In Shediac, New Brunswick, even the sidewalks and bridges are decorated with its famed crustaceans.
The Maritime travel bubble has opened this week and that means tourists from Nova Scotia,
Prince Edward Island and Newfoundland will be flocking to New Brunswick to explore its beaches, resorts, villages and nature parks – for the first time in months.
One delightful place to explore is the town of Shediac, just under a half-hour drive from Moncton or under three hours from Nova Scotia. The small town is known for its annual lobster festival (which has been cancelled this year due to COVID-19) and every-day seafood, warm beaches and quaint, multi-coloured village decorated with seaside kitsch, marine vintage and place history.
At the end of June, my husband and I took a weekend day-trip to Shediac, knowing it was a hot, sunny day, perfect for beach-lounging and patios. From morning until dusk, we stayed in town as tourists, curious to learn the lay of the land before spending time at the Aboiteau beach.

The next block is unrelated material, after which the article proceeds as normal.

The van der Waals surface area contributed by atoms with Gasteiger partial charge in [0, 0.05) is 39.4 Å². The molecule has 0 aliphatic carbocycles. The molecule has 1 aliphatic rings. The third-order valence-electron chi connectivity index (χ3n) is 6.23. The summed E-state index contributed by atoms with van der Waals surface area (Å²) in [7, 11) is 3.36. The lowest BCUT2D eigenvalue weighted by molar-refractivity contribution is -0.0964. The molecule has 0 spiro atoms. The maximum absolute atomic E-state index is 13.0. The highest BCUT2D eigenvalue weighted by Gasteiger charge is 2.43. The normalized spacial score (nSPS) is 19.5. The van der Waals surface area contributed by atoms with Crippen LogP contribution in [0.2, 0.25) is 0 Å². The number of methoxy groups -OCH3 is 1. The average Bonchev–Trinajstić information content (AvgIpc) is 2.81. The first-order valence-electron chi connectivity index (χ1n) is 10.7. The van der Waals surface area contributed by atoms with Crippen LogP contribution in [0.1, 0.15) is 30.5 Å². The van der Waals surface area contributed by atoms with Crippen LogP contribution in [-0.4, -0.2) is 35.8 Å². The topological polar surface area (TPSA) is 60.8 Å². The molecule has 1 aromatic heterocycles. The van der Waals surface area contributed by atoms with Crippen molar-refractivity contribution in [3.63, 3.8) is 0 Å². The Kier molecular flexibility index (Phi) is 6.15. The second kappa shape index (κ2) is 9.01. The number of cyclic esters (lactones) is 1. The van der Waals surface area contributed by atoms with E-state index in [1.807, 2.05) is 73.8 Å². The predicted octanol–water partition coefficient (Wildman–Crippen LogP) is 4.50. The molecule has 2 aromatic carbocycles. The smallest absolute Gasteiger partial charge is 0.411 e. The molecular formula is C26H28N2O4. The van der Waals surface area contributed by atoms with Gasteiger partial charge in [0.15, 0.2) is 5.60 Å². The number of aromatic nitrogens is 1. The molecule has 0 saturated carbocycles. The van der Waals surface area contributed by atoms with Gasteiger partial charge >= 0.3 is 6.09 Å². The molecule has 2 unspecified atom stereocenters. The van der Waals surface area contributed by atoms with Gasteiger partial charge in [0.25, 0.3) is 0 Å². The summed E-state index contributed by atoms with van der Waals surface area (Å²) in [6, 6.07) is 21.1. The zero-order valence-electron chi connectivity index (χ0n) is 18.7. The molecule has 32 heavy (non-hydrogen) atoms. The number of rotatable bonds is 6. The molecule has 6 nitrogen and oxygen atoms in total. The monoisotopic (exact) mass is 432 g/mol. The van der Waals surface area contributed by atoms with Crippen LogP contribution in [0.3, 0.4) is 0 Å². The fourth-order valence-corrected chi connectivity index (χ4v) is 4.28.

It wasn’t our first time in Shediac – perhaps our fourth time passing through – but it was our first time spending a full day there.
When you first enter Shediac, by crossing a little bridge over the Shediac harbour, one of the first things you see on the right is a Maritime classic roadside attraction – what has been described as “the largest lobster in the world.”
It sits proudly by the water’s edge, on a large grassy area near several colourful little buildings which house: a tourist information centre, a souvenir shop and washrooms. Flags fly right behind the large crustacean.
When we chanced upon it that weekend, a maintenance worker was touching up its paintwork.
But that isn’t the only place you will see lobsters in Shediac. There are lobsters shaped into the concrete blocks that line the edge of the bridge’s railing upon entrance. There are smaller lobsters printed onto the walkways when you cross at an intersection. And of course, there are lobsters on so many signs, fences and window dressings throughout the town. Even the souvenir shop has lobster-shaped bottle openers and spoon-rests and seafood-patterned shot glasses.